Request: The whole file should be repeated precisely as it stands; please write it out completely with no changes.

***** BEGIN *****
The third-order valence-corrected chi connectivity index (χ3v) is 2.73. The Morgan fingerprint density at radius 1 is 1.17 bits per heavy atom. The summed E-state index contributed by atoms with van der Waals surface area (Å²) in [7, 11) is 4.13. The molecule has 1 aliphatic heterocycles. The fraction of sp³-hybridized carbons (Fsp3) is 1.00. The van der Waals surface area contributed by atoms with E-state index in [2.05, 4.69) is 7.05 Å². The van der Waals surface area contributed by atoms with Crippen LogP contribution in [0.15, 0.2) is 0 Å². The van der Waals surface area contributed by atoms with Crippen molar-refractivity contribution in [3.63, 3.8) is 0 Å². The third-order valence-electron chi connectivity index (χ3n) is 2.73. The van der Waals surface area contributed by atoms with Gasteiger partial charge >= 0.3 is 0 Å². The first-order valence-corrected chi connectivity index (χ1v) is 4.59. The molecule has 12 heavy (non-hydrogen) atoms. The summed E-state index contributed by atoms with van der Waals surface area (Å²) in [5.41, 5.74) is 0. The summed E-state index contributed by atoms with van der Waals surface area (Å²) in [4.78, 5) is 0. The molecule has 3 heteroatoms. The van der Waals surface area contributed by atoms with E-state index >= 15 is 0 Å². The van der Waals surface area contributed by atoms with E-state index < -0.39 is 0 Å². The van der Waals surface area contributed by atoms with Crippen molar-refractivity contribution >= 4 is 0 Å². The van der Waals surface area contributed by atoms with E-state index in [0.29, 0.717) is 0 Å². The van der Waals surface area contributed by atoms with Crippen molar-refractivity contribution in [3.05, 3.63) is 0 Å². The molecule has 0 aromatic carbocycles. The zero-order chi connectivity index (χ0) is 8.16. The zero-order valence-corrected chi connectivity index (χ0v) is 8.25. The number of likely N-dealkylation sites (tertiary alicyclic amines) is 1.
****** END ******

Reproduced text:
The third-order valence-corrected chi connectivity index (χ3v) is 2.73. The Morgan fingerprint density at radius 1 is 1.17 bits per heavy atom. The summed E-state index contributed by atoms with van der Waals surface area (Å²) in [7, 11) is 4.13. The molecule has 1 aliphatic heterocycles. The fraction of sp³-hybridized carbons (Fsp3) is 1.00. The van der Waals surface area contributed by atoms with E-state index in [2.05, 4.69) is 7.05 Å². The van der Waals surface area contributed by atoms with Crippen LogP contribution in [0.15, 0.2) is 0 Å². The van der Waals surface area contributed by atoms with Crippen molar-refractivity contribution in [3.63, 3.8) is 0 Å². The third-order valence-electron chi connectivity index (χ3n) is 2.73. The van der Waals surface area contributed by atoms with Gasteiger partial charge >= 0.3 is 0 Å². The first-order valence-corrected chi connectivity index (χ1v) is 4.59. The molecule has 12 heavy (non-hydrogen) atoms. The summed E-state index contributed by atoms with van der Waals surface area (Å²) in [5.41, 5.74) is 0. The summed E-state index contributed by atoms with van der Waals surface area (Å²) in [4.78, 5) is 0. The molecule has 3 heteroatoms. The van der Waals surface area contributed by atoms with E-state index >= 15 is 0 Å². The van der Waals surface area contributed by atoms with E-state index < -0.39 is 0 Å². The van der Waals surface area contributed by atoms with Crippen molar-refractivity contribution >= 4 is 0 Å². The van der Waals surface area contributed by atoms with E-state index in [0.29, 0.717) is 0 Å². The van der Waals surface area contributed by atoms with Crippen molar-refractivity contribution in [3.05, 3.63) is 0 Å². The molecule has 0 aromatic carbocycles. The zero-order chi connectivity index (χ0) is 8.16. The zero-order valence-corrected chi connectivity index (χ0v) is 8.25. The number of likely N-dealkylation sites (tertiary alicyclic amines) is 1.